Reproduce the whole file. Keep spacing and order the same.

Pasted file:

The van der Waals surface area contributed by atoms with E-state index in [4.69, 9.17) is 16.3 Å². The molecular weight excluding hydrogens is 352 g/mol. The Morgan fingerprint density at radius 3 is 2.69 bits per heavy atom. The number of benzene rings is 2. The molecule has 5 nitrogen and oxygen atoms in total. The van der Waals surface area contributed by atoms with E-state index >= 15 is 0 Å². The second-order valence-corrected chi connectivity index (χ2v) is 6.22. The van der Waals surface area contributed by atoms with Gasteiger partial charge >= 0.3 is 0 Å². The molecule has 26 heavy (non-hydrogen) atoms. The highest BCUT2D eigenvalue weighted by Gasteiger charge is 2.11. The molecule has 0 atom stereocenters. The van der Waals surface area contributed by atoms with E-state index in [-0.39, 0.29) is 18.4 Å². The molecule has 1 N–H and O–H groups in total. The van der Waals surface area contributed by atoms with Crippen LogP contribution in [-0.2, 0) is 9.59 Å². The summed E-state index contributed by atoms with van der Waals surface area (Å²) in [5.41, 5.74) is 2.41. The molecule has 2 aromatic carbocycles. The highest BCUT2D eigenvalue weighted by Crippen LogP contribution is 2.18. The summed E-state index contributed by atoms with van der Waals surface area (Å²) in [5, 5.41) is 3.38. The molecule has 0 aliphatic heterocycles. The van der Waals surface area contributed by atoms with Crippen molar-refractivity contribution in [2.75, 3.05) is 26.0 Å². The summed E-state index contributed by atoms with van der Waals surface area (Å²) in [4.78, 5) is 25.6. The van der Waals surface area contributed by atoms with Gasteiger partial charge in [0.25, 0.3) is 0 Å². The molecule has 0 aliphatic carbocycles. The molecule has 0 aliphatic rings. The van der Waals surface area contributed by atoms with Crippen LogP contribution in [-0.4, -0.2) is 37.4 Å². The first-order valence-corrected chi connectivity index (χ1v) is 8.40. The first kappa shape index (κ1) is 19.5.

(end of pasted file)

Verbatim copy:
The van der Waals surface area contributed by atoms with E-state index in [4.69, 9.17) is 16.3 Å². The molecular weight excluding hydrogens is 352 g/mol. The Morgan fingerprint density at radius 3 is 2.69 bits per heavy atom. The number of benzene rings is 2. The molecule has 5 nitrogen and oxygen atoms in total. The van der Waals surface area contributed by atoms with E-state index >= 15 is 0 Å². The second-order valence-corrected chi connectivity index (χ2v) is 6.22. The van der Waals surface area contributed by atoms with Gasteiger partial charge >= 0.3 is 0 Å². The molecule has 26 heavy (non-hydrogen) atoms. The highest BCUT2D eigenvalue weighted by Gasteiger charge is 2.11. The molecule has 0 atom stereocenters. The van der Waals surface area contributed by atoms with E-state index in [-0.39, 0.29) is 18.4 Å². The molecule has 1 N–H and O–H groups in total. The van der Waals surface area contributed by atoms with Crippen LogP contribution in [-0.2, 0) is 9.59 Å². The summed E-state index contributed by atoms with van der Waals surface area (Å²) in [5.41, 5.74) is 2.41. The molecule has 2 aromatic carbocycles. The highest BCUT2D eigenvalue weighted by Crippen LogP contribution is 2.18. The summed E-state index contributed by atoms with van der Waals surface area (Å²) in [5, 5.41) is 3.38. The molecule has 0 aliphatic heterocycles. The van der Waals surface area contributed by atoms with Crippen molar-refractivity contribution in [2.75, 3.05) is 26.0 Å². The summed E-state index contributed by atoms with van der Waals surface area (Å²) in [4.78, 5) is 25.6. The van der Waals surface area contributed by atoms with Gasteiger partial charge in [0.25, 0.3) is 0 Å². The molecule has 0 aliphatic carbocycles. The molecule has 0 aliphatic rings. The van der Waals surface area contributed by atoms with Crippen LogP contribution in [-0.4, -0.2) is 37.4 Å². The first-order valence-corrected chi connectivity index (χ1v) is 8.40. The first kappa shape index (κ1) is 19.5.